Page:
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- Exploring Standards
- Analyzing a Case Study

The National Council of Teachers of Mathematics (NCTM, 2000) has identified measurement as a strand in its *Principles and Standards for School Mathematics.* In grades pre-K-12, instructional programs should enable all students to do the following:

- Understand measurable attributes of objects and the units, systems, and processes of measurement
- Apply appropriate techniques, tools, and formulas to determine measurements

Understand such attributes as length, area, weight, volume, and size of angle, and select the appropriate type of unit for measuring each attributeIn grades 3-5 classrooms, students are expected to do the following:

- Understand the need for measuring with standard units and become familiar with standard units in the customary and metric systems
- Carry out simple unit conversions, such as from centimeters to meters, within a system of measurement
- Understand that measurements are approximations and understand how differences in units affect precision
- Explore what happens to measurements of a two-dimensional shape such as its perimeter and area when the shape is changed in some way
- Develop strategies for estimating the perimeters, areas, and volumes of irregular shapes
- Select and apply appropriate standard units and tools to measure length, area, volume, weight, time, temperature, and the size of angles
- Select and use benchmarks to estimate measurements
- Develop, understand, and use formulas to find the area of rectangles and related triangles and parallelograms
- Develop strategies to determine the surface areas and volumes of rectangular solids

The NCTM (2000) Measurement Standards suggest that “students in grades 3-5 should explore how measurements are affected when one attribute to be measured is held constant and the other is changed. For example, consider the area of four tiles joined together along adjacent sides. The area of each tile is a square unit. When joined, the area of the resulting polygon is always four square units, but the perimeter varies from eight to ten units, depending on how the tiles are arranged. … This activity provides an opportunity to discuss the relationship of area to perimeter. It also highlights the importance of organizing solutions systematically” (NCTM, 2000, p. 173).

*Principles and Standards for School Mathematics* © 2000 by the National Council of Teachers of Mathematics, Inc. www.nctm.org. All rights reserved. This material may not be copied or redistributed electronically or in other formats without written permission from NCTM. standards.nctm.org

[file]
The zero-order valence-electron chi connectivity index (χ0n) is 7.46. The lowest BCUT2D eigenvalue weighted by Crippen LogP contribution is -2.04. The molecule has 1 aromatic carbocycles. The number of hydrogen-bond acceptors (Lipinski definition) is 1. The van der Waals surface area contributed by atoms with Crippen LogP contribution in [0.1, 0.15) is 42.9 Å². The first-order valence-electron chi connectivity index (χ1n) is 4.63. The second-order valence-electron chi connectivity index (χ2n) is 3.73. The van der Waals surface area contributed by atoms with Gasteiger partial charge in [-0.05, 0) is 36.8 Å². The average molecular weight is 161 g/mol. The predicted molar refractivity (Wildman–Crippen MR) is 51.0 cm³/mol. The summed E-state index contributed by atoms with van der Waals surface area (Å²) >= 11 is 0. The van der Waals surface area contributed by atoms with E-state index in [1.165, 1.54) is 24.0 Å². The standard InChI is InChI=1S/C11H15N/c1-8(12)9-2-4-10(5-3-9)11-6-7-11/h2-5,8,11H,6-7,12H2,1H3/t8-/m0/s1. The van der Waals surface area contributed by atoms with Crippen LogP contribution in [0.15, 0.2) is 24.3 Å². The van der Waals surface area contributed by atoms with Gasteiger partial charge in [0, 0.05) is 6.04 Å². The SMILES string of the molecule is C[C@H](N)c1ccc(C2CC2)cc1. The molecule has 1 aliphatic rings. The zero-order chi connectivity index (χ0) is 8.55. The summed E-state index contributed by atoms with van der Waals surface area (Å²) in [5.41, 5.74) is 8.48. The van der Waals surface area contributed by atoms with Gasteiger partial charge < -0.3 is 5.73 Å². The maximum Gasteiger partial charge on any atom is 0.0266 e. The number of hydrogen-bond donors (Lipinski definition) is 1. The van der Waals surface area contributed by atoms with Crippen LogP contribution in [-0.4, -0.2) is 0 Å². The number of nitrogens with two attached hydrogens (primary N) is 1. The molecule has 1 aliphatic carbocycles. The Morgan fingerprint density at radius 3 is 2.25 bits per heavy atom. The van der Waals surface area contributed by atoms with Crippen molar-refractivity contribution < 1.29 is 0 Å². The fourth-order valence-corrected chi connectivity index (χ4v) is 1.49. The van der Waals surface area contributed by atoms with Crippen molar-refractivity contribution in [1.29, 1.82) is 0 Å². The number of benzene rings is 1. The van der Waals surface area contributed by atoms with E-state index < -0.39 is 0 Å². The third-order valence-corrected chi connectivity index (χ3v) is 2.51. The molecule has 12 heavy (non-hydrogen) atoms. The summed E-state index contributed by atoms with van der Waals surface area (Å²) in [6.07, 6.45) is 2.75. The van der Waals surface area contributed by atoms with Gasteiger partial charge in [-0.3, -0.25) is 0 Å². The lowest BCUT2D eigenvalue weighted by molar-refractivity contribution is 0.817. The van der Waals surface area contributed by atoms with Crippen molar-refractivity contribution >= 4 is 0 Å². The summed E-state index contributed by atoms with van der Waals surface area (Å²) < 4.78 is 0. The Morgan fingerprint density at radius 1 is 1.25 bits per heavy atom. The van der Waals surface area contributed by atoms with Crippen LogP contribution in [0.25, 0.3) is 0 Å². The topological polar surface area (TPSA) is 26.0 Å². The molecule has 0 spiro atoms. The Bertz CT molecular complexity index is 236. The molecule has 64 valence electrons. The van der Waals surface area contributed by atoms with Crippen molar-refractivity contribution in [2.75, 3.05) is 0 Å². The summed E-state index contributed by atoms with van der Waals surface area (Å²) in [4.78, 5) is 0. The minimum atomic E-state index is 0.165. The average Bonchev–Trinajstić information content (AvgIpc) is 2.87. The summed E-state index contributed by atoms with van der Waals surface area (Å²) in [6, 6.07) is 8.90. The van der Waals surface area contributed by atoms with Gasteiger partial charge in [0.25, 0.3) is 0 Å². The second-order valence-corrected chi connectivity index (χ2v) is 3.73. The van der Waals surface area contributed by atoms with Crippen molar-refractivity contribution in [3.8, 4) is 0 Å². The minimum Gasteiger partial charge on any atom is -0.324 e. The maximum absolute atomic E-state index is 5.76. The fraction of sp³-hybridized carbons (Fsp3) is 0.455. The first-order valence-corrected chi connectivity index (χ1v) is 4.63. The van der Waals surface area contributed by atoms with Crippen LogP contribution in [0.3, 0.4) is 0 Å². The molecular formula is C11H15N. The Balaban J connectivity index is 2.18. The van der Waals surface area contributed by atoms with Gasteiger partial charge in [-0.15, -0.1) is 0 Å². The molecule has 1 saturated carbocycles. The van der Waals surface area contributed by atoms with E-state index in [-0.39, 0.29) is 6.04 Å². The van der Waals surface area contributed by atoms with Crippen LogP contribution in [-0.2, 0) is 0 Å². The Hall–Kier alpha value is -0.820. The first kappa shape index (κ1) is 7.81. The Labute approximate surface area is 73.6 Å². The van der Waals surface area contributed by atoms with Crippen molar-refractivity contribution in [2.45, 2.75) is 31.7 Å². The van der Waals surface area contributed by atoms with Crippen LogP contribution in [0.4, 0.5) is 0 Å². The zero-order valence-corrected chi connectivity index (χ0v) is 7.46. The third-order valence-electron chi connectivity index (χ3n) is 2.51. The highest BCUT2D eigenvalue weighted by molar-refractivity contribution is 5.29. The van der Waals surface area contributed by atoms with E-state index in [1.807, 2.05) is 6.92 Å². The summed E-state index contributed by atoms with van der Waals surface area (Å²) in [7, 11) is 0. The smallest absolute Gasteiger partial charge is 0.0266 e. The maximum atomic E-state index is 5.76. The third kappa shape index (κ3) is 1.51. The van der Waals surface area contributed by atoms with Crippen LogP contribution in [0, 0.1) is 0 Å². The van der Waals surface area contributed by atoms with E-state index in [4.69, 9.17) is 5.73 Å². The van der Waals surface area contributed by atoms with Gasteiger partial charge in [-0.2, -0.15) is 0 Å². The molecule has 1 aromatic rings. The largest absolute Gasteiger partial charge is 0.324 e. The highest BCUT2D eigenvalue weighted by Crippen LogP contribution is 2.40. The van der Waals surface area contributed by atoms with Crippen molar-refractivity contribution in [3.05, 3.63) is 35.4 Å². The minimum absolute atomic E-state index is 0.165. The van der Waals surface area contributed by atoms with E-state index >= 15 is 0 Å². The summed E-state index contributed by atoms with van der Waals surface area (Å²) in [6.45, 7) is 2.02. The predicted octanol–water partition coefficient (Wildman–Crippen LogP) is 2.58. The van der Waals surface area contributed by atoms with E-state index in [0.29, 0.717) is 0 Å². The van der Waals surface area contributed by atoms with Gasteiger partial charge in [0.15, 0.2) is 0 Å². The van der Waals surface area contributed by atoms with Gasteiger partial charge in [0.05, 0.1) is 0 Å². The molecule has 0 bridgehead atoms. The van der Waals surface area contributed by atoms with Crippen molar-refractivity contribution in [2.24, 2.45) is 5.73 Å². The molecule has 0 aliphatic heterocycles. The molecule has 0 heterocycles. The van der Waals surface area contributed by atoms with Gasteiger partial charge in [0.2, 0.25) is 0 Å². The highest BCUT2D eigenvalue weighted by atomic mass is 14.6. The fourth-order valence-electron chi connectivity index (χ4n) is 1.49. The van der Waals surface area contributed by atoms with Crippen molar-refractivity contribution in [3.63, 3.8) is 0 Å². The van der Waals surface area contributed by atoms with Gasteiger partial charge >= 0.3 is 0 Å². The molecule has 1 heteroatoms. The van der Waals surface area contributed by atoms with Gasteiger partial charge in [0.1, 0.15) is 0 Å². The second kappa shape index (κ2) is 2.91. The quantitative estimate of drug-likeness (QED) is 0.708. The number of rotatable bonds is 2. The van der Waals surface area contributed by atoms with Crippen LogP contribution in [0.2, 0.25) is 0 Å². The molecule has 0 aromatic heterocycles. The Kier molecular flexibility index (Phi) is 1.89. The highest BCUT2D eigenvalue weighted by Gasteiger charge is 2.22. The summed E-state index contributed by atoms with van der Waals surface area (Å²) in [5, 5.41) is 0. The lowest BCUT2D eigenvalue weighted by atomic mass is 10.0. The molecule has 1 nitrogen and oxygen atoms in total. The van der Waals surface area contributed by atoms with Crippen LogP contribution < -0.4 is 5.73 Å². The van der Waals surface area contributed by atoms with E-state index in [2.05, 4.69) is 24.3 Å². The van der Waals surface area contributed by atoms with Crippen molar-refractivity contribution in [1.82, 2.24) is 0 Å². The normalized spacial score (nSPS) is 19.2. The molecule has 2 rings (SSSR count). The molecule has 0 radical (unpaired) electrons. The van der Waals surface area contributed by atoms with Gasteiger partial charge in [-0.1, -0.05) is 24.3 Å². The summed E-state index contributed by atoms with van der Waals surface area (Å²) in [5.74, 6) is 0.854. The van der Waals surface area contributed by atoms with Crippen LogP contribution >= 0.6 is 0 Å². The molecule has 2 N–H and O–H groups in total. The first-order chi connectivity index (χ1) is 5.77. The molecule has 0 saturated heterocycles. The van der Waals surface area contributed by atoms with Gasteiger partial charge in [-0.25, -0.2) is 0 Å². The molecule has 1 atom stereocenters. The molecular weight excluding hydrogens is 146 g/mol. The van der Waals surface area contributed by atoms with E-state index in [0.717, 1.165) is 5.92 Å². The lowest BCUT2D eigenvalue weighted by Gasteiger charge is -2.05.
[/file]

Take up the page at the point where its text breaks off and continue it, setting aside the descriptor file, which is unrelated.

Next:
Standards are listed with the permission of the National Council of Teachers of Mathematics (NCTM). NCTM does not endorse the content or validity of these alignments.

To begin the exploration of what measurement topics look like in a classroom at your grade level, you will watch a video segment of a teacher who took the Measurement course and then adapted the mathematics to his own teaching situation. We will begin by looking at some of the content addressed in the videotaped lesson. **Note 3**

Mr. Belber uses pentominoes to explore area and perimeter relationships with his class. A pentomino is made from five squares arranged so that each square shares at least one adjacent side with at least one other square. There are 12 unique pentominoes.

On graph paper, draw the 12 pentominoes, or print out the prepared set (PDF). Cut them out so that you can use the 12 pentominoes in the next problem.

**Problem B1**

Put any two pentominoes together and determine both the perimeter and the area of the new shape. What is the largest perimeter possible, and what is the smallest perimeter possible?

**Problem B2**

As students discover different perimeters, Mr. Belber has them record their findings on grid paper. What are the advantages and disadvantages of this recording scheme? What problem-solving strategies are students using to find the possible perimeters?

**Problem B3**

Mr. Belber wanted his students not only to use a guess-and-check strategy to find the possible perimeters, but also to analyze how the placement of the pentominoes next to each other affected the perimeter. How can the perimeter of a new shape made from two pentominoes be determined without counting? How did Mr. Belber help students understand this analytic method? What additional questions could you ask to confirm that the students understand the method?